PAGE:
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I have a SQL query that I'm trying to write, but I'm not quite sure how to get it to work.

I have three tables: "s", "t", and "st" (which is a map between "s" and "t".

table s
primary key sID   |   val
       a              0
       b              1
       c              5
       d              6
       e              7

table t
primary key tID   |   val
      nul               -1
      bbb                2
      ccc                3
      ddd                4

table st
foreign key sID   |  foreign key tID
(unique)          |  (multiple sID to one tID, meaning tID is not unique)
       a                    ddd
       b                    ccc
       c                    nul
       d                    ccc
       e                    bbb

So, all 's' have to be mapped to a 't', but ones which are not at a real 't' are instead mapped to the default/null 't' (nul).

The val's are unique across both 's' and 't', meaning that if table 's' has a 1, then table 't' cannot have a 1.

So my problem is the following:

Given a set of vals (which can be either 's' or 't'), I need to get the sID and tID in the 'st' table of the corresponding IDs. The problem is that if a 's' is in the set but it's 't' is NOT in the set, I need to get the values (sID, 'nul') rather than (sID, tID).

For example, given the values (3, 1, 6), it would return the pairs: (b,ccc); (d,ccc);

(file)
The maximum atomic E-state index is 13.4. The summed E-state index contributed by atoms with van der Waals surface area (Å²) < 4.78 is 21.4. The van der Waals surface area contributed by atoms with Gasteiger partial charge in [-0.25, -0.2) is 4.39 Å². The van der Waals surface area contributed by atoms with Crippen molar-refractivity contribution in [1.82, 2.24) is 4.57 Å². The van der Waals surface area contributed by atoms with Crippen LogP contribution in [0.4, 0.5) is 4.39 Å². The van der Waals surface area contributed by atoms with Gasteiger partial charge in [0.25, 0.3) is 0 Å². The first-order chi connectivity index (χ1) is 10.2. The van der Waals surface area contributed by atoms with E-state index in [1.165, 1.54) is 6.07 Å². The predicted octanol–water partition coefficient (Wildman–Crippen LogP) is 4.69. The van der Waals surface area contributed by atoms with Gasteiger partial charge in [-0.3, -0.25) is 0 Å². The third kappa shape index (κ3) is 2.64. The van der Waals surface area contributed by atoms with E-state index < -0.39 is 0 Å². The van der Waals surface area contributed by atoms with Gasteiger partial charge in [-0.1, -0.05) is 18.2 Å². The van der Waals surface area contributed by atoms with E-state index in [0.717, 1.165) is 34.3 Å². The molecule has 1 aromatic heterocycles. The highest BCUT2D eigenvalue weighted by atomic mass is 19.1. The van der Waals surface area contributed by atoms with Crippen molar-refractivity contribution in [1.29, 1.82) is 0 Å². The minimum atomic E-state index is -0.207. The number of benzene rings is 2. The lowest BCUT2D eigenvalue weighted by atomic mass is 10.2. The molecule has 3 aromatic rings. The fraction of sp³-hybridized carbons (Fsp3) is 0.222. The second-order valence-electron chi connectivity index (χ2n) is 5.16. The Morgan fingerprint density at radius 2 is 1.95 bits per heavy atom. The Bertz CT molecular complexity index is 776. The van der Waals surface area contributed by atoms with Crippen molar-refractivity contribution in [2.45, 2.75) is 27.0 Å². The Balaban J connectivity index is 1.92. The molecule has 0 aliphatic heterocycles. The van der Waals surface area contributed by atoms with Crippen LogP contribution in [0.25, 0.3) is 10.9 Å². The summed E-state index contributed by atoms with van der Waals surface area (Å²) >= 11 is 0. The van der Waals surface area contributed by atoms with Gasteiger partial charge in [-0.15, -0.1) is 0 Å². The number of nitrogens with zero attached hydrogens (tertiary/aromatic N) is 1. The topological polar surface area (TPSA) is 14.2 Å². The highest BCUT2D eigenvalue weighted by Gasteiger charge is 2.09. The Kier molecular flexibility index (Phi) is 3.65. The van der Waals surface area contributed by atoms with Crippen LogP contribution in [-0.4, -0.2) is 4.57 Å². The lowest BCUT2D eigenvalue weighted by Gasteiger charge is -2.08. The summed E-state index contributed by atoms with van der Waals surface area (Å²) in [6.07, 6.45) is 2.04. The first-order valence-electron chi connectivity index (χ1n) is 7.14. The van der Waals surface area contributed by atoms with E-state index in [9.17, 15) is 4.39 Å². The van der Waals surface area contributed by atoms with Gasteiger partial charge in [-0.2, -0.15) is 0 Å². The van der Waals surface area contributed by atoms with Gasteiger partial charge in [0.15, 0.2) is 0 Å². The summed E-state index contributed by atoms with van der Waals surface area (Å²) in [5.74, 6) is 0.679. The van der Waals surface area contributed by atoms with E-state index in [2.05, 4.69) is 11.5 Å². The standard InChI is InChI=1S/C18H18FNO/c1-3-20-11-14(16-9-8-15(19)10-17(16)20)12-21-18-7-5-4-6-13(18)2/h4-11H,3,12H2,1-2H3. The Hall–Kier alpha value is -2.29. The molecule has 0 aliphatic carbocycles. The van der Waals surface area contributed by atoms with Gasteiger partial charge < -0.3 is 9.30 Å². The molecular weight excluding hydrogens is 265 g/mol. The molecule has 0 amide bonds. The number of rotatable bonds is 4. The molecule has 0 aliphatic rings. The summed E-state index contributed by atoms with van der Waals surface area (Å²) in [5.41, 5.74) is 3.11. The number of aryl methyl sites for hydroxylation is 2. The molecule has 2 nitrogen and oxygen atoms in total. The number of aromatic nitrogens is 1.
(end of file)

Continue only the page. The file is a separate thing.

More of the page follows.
Given the values (0,4), it would return the pair: (a,ddd)

However, given the values (6), it would need to return (d, nul) since the val 3 (which corresponds to ccc which is what d is mapped to) is not in the set. I don't need null 's' though, just null 't'.

I was thinking of using the following statement, but that doesn't help me with returning "id, nul" if only the 's' is in the set but not 't'.

SELECT st.sID, st.tID FROM t, st WHERE t.tID=st.tID AND (t.val=%_VAL1_% OR t.val=%_VAL_2 OR ......);

That gives me anything that has both a 't' and a 's' in the set (really it gives me all 's' associated with any 't' that are in the set), but it doesn't give me the 's' that are by themselves.

Perhaps I could post-process anything that's in 's' but not in 'st', but I'd like to avoid that if possible.

Does anyone have any suggestions? I'm rather stuck.


(note: s, t, and st are not my real table names, don't worry. Also, the primary key's are actually text GUIDs, unfortunately, but I tried to make it simpler to distinguish)

share|improve this question
If I'm not getting it wrong, from your model and data I can see you have 3 tables to model a one-to-many relationship. Why not use just 2? You said all 's' have to be mapped to a 't', then why not add the FK to 't' in 's'? –  Mosty Mostacho Mar 29 '12 at 16:02
It was mainly for extensibility purposes and to keep interfaces somewhat similar to what they were before I started using sqlite. –  Jordan Mar 29 '12 at 16:05
This database model looks rather strange. Could you share more about motivations for it - perhaps a different model would serve you better? Also, what's the difference between row {c, null} existing in st and such row not existing at all? –  Branko Dimitrijevic Mar 29 '12 at 16:17
If the values of 3,1,6 would return b,ccc and d,ccc, why would the value of 6 return d,null? 6 corresponds to d, which is mapped to ccc. Or am I misreading something? –  Kevin Fairchild Mar 29 '12 at 16:34